I have been a Suzy Bogguss Fan since the first time I ever heard her on the radio, driving around in my ’71 Pontiac, sometime in the late ’80’s. I fell in love with her honey-smooth sweet voice from the moment I heard it. I was impatient to find out who was singing “that song.”
At the time my soon-to-be-wife and I had just splurged on a CD player, which we had plugged into the back of JVC boom box that had an AUX-IN at the back. Moment of Truth was one of the first CD’s I bought. (Others were: Alternating Currents, Back in The High Life, and an unexpected gift of More To This Life.)
I went on to purchase every CD she ever released. But, I never had the opportunity to see her perform, until this year. When I learned that she was going to be in town, I jumped at the chance to go. As luck would have it, a family member connected with a local radio station and long-time Arizona institution Sanderson Ford (a sponsor), worked it out so that I could meet the lady herself!
The best word I can use to describe Suzy Bogguss is genuine. Gracious is another good word. She and her husband Doug Crider were very nice, amiable, patient and humble. They were people, who, in spite of the circles in which they have traveled, were still just “folks.” They have not succumbed to arrogance or pride. This grounding is evident in her statement about parting ways with Capital Records,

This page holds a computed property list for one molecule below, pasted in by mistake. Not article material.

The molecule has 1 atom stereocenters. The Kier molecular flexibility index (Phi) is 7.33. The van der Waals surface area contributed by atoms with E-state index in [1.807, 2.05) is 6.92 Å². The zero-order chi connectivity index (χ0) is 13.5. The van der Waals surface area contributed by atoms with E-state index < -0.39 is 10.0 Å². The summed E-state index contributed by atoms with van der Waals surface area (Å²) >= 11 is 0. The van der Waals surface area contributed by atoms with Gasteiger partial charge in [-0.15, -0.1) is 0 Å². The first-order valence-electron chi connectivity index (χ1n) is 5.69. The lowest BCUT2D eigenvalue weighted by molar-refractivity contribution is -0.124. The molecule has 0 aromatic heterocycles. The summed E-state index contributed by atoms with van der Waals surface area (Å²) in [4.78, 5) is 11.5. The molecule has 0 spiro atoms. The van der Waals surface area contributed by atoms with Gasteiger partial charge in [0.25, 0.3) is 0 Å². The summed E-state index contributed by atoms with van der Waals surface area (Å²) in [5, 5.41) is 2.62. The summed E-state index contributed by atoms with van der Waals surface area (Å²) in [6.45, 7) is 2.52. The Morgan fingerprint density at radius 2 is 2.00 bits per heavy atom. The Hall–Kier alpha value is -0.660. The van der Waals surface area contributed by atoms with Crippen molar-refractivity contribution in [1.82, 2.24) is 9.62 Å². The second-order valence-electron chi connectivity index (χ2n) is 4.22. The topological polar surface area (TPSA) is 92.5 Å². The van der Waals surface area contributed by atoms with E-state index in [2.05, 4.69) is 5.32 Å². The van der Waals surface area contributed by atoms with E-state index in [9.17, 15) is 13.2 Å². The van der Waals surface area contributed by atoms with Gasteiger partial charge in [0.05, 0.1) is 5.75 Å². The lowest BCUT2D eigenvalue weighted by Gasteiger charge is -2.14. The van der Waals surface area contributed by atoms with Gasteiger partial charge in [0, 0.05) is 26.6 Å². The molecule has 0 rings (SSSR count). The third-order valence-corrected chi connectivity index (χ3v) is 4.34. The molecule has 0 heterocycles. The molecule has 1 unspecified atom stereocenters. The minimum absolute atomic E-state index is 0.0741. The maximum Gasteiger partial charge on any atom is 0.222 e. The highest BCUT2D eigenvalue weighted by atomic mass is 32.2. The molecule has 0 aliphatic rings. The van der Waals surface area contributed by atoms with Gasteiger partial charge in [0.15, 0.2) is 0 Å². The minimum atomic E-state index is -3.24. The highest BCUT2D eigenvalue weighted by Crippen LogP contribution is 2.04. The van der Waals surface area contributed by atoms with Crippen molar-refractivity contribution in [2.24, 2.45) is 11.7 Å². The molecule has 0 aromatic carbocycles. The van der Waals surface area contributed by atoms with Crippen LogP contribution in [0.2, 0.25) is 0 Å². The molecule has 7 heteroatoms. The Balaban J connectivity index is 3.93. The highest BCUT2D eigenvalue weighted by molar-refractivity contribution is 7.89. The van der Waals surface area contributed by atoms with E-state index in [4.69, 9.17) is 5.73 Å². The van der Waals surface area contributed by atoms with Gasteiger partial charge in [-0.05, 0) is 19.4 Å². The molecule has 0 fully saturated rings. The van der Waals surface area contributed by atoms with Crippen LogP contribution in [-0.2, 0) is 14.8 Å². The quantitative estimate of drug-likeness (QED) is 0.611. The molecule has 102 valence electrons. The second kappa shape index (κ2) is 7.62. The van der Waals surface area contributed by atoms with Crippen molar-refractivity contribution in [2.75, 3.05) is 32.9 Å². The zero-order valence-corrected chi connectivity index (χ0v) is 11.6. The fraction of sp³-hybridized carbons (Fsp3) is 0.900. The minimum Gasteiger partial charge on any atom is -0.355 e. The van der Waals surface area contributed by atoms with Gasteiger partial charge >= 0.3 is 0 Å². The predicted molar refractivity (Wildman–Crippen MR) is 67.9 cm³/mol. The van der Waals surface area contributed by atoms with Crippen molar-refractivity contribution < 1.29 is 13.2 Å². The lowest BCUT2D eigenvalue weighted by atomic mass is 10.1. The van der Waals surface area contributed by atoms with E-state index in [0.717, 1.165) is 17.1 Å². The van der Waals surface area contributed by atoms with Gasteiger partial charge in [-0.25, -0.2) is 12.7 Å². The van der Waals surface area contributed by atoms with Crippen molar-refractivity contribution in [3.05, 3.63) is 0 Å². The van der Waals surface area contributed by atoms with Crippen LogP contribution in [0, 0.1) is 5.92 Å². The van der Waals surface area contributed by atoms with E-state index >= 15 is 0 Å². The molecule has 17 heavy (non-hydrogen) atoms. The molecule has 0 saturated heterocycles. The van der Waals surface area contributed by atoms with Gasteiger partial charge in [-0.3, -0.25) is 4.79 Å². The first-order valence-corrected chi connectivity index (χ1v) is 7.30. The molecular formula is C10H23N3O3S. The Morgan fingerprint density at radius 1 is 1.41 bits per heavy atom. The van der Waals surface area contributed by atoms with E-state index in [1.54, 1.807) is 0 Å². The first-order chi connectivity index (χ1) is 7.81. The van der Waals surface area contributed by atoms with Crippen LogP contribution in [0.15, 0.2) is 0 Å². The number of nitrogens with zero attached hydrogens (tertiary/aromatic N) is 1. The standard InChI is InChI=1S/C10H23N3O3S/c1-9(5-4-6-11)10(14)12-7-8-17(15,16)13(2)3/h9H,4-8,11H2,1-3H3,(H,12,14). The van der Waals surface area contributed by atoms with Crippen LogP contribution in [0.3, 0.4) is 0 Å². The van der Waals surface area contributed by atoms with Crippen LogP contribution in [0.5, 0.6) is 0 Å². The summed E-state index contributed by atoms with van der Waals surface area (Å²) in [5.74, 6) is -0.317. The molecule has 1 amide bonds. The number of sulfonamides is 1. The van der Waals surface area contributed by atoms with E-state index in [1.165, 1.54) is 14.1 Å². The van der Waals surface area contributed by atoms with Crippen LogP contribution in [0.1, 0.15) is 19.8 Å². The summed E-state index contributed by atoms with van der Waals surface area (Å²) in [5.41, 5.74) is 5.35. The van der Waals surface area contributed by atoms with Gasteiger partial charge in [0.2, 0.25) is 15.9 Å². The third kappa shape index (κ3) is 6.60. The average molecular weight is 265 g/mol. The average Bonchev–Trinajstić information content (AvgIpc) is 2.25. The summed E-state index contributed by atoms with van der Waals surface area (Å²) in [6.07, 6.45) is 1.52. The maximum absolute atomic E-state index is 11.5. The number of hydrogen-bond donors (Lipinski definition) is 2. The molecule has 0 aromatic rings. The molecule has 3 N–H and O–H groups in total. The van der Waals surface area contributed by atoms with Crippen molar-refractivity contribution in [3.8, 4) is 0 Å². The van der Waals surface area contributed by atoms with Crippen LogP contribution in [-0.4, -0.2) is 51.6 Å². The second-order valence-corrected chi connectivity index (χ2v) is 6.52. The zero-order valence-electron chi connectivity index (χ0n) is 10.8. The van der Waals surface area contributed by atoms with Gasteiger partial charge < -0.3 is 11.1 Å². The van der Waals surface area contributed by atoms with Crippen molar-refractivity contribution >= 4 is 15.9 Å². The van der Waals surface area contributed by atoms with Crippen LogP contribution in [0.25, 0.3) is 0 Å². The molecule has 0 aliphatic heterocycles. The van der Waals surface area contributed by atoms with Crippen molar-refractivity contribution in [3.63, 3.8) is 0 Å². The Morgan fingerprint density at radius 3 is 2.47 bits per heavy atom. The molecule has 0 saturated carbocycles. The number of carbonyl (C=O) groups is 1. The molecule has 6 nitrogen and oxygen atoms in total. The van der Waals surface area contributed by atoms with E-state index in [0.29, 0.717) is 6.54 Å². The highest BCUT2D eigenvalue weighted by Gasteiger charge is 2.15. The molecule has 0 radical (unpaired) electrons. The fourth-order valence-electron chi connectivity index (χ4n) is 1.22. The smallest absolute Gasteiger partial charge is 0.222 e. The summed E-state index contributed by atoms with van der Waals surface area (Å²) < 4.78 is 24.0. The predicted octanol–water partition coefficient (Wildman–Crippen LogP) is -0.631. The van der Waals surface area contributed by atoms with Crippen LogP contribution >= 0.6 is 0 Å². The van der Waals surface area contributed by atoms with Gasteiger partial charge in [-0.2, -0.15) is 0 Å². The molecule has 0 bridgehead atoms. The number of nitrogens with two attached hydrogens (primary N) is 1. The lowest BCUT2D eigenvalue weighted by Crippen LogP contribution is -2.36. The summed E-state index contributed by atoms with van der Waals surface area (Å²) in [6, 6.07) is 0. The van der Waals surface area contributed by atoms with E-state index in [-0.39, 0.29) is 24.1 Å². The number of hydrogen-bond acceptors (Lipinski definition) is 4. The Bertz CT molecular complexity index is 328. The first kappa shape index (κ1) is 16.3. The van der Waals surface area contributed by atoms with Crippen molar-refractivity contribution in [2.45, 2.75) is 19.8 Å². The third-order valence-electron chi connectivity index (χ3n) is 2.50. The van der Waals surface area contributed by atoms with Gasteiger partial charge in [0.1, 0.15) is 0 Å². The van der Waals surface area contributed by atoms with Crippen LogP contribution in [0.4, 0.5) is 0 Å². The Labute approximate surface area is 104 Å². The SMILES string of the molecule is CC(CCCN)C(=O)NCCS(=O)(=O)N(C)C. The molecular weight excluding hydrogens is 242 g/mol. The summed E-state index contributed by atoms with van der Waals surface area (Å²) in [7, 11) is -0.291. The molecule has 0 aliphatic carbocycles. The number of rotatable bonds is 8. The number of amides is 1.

I had a great tenure with Capitol, during which I weathered a lot of changes in both personnel and philosophy. From Jim Foglesong to Pat Quigley and everyone in between, I appreciate having been a part of the Capitol family. We celebrated a lot of successes together, including Grammy nominations, hit records, and platinum albums. I have a number of projects on my plate right now. This gives me the freedom to pursue those opportunities.
Her latest project is the American Folk Songbook. This project was inspired by her realization that a big chunk of Americana is being lost. It’s her effort to rejuvenate interest in some of the great music of early America. The album is one of her best.
She performed only a few tracks from the American Folk Songbook in a concert marred only by its brevity. The concert was held at the Musical Instrument Museum (MIM). This venue is small and intimate. There isn’t a bad seat in the house. Evidently, ticket sales were better than anticipated, because they added a second show at some point after the first sold out, which necessarily limited the first show’s length. (Although I tried, I was unable to convince my wife to stay for the second show.)
Bogguss was joined on stage only by bassist Charlie Chadwick and guitarist Pat Bergeson. The trio performed in a relaxed manner that included the audience on several songs, like Eat at Joe’s and The Red River Valley. Bergeson plays a mean guitar and also treated the audience to an incredible harmonica solo.
It was a great show!